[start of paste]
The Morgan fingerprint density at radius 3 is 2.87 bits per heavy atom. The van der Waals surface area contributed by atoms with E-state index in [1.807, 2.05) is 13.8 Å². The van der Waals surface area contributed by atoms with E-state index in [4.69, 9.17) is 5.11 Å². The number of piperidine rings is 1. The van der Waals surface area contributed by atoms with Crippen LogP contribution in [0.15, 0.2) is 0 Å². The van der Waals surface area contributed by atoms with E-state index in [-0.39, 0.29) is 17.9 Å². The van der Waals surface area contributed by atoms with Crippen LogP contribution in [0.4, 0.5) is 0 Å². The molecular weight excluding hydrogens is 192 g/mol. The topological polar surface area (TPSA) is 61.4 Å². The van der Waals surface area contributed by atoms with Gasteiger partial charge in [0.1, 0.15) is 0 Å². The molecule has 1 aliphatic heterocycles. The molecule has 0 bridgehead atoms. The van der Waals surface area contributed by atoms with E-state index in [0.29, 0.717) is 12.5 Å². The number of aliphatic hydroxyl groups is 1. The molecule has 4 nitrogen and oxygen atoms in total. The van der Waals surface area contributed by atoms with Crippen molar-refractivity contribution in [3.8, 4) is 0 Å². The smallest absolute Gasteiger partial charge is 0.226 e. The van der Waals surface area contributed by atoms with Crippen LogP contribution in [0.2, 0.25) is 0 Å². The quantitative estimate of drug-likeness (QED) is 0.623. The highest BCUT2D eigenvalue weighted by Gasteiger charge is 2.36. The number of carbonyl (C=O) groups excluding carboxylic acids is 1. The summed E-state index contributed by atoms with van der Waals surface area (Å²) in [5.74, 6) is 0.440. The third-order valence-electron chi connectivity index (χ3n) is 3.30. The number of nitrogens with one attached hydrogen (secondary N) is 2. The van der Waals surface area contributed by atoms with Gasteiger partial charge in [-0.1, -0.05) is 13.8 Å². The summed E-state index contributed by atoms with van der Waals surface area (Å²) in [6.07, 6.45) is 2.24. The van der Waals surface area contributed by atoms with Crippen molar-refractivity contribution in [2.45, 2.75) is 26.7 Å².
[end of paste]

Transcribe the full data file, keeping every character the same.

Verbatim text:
The Morgan fingerprint density at radius 3 is 2.87 bits per heavy atom. The van der Waals surface area contributed by atoms with E-state index in [1.807, 2.05) is 13.8 Å². The van der Waals surface area contributed by atoms with E-state index in [4.69, 9.17) is 5.11 Å². The number of piperidine rings is 1. The van der Waals surface area contributed by atoms with Crippen LogP contribution in [0.15, 0.2) is 0 Å². The van der Waals surface area contributed by atoms with E-state index in [-0.39, 0.29) is 17.9 Å². The van der Waals surface area contributed by atoms with Crippen LogP contribution in [0.4, 0.5) is 0 Å². The molecular weight excluding hydrogens is 192 g/mol. The topological polar surface area (TPSA) is 61.4 Å². The van der Waals surface area contributed by atoms with Gasteiger partial charge in [0.1, 0.15) is 0 Å². The molecule has 1 aliphatic heterocycles. The molecule has 0 bridgehead atoms. The van der Waals surface area contributed by atoms with E-state index in [0.29, 0.717) is 12.5 Å². The number of aliphatic hydroxyl groups is 1. The molecule has 4 nitrogen and oxygen atoms in total. The van der Waals surface area contributed by atoms with Crippen molar-refractivity contribution in [3.8, 4) is 0 Å². The smallest absolute Gasteiger partial charge is 0.226 e. The van der Waals surface area contributed by atoms with Crippen LogP contribution in [0.2, 0.25) is 0 Å². The quantitative estimate of drug-likeness (QED) is 0.623. The highest BCUT2D eigenvalue weighted by Gasteiger charge is 2.36. The number of carbonyl (C=O) groups excluding carboxylic acids is 1. The summed E-state index contributed by atoms with van der Waals surface area (Å²) in [5.74, 6) is 0.440. The third-order valence-electron chi connectivity index (χ3n) is 3.30. The number of nitrogens with one attached hydrogen (secondary N) is 2. The van der Waals surface area contributed by atoms with Gasteiger partial charge in [-0.1, -0.05) is 13.8 Å². The summed E-state index contributed by atoms with van der Waals surface area (Å²) in [6.07, 6.45) is 2.24. The van der Waals surface area contributed by atoms with Crippen molar-refractivity contribution in [2.45, 2.75) is 26.7 Å².